> import java.awt.Color; > Color colorObj=pixelObject.getColor(); > System.out.println(colorObj); java.awt.Color[r=0,g=254,b=251] > Color newColorObj=new Color(0,100,0); > System.out.println(newColorObj); java.awt.Color[r=0,g=100,b=0] > pixelObject.setColor(newColorObj); > System.out.println(pixelObject.getColor()); java.awt.Color[r=0,g=100,b=0]
If you change the color of a pixel, the picture that the pixel is from does get changed. However, you won't see the change until the picture repaints.
> System.out.println(pictureObject.getPixel(0,0)); Pixel red=0 green=100 blue=0
You can automatically get a darker or lighter color from a Color object with colorObj.darker() or colorObj.brighter(). (Remember that this was easy in HSV, but not so easy in RGB. These methods do it for you.)
> Color testColorObj = new Color(168,131,105); > System.out.println(testColorObj); java.awt.Color[r=168,g=131,b=105] > testColorObj = testColorObj.darker(); > System.out.println(testColorObj); java.awt.Color[r=117,g=91,b=73] > testColorObj = testColorObj.brighter(); > System.out.println(testColorObj); java.awt.Color[r=167,g=130,b=104]
Notice that even though we darken the color and then brighten it the final color doesn't exactly match the original color. This is due to rounding errors. A rounding error is when calculations are done in floating point but the answer is stored in an integer. The floating point result can't fit in the type of the result (integer) and so some of the detail is lost.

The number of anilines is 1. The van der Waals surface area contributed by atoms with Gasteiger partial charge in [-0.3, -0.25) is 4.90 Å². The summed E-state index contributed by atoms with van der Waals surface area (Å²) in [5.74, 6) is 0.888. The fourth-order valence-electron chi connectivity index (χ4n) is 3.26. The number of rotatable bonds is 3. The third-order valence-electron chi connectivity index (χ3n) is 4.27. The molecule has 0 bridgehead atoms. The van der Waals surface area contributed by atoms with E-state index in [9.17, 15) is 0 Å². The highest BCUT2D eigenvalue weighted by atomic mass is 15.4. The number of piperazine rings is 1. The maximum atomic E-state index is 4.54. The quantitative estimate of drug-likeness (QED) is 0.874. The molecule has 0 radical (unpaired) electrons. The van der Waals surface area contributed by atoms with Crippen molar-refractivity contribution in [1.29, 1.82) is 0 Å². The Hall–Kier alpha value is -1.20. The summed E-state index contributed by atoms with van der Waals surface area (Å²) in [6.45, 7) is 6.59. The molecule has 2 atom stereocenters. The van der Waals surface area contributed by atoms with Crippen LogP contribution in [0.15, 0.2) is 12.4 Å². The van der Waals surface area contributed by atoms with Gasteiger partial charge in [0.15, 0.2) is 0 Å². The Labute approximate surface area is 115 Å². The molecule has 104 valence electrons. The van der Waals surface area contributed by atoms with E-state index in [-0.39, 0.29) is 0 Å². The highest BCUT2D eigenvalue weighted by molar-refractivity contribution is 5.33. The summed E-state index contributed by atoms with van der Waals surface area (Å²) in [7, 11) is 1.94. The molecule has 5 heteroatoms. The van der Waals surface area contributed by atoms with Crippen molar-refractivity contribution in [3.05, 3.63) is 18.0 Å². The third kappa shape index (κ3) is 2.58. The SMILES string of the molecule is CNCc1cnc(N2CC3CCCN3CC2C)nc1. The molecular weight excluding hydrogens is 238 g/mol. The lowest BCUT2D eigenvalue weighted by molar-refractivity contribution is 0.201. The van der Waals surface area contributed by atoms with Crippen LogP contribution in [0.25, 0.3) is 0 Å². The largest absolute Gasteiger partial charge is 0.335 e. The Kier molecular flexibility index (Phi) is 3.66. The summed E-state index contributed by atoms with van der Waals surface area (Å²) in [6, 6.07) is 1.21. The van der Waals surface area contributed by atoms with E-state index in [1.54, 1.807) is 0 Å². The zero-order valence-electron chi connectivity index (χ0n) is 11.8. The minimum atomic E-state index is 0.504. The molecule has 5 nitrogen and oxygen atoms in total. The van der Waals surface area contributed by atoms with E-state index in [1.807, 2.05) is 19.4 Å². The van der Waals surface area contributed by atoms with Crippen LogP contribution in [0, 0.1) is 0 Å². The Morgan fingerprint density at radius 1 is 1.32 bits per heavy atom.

You can also get a color using ColorChooser.pickAColor(), which gives you a variety of ways of picking a color. ColorChooser is a class that we have created to make it easy for you to pick colors using the Java class javax.swing.JColorChooser.
> import java.awt.Color; > Color pickedColorObj = ColorChooser.pickAColor(); > System.out.println(pickedColorObj); java.awt.Color[r=51,g=255,b=102]
When you have finished manipulating a picture, you can write it out to a file with write(fileName).
We don't have to write new methods to manipulate pictures. We can do it from the command area using the methods (functions) just described. Please reset the interactions pane by clicking the RESET button at the top of DrJava before you do the following.
> import java.awt.Color; > String fName = "C:/intro-prog-java/mediasources/caterpillar.jpg"; > Picture picture = new Picture(fName); > picture.show(); > picture.getPixel(10,100).setColor(Color.black); > picture.getPixel(11,100).setColor(Color.black); > picture.getPixel(12,100).setColor(Color.black); > picture.getPixel(13,100).setColor(Color.black); > picture.getPixel(14,100).setColor(Color.black); > picture.getPixel(15,100).setColor(Color.black); > picture.getPixel(16,100).setColor(Color.black); > picture.getPixel(17,100).setColor(Color.black); > picture.getPixel(18,100).setColor(Color.black); > picture.getPixel(19,100).setColor(Color.black); > picture.repaint(); > picture.explore();
The result showing a small black line on the left side below the middle of the leaf appears in Figure 4.13. The black line is 100 pixels down, and the pixels 10 through 19 from the left edge have been turned black.
Figure 4.13. Directly modifying the pixel colors via commands: Note the small black line on the left under the line across the leaf.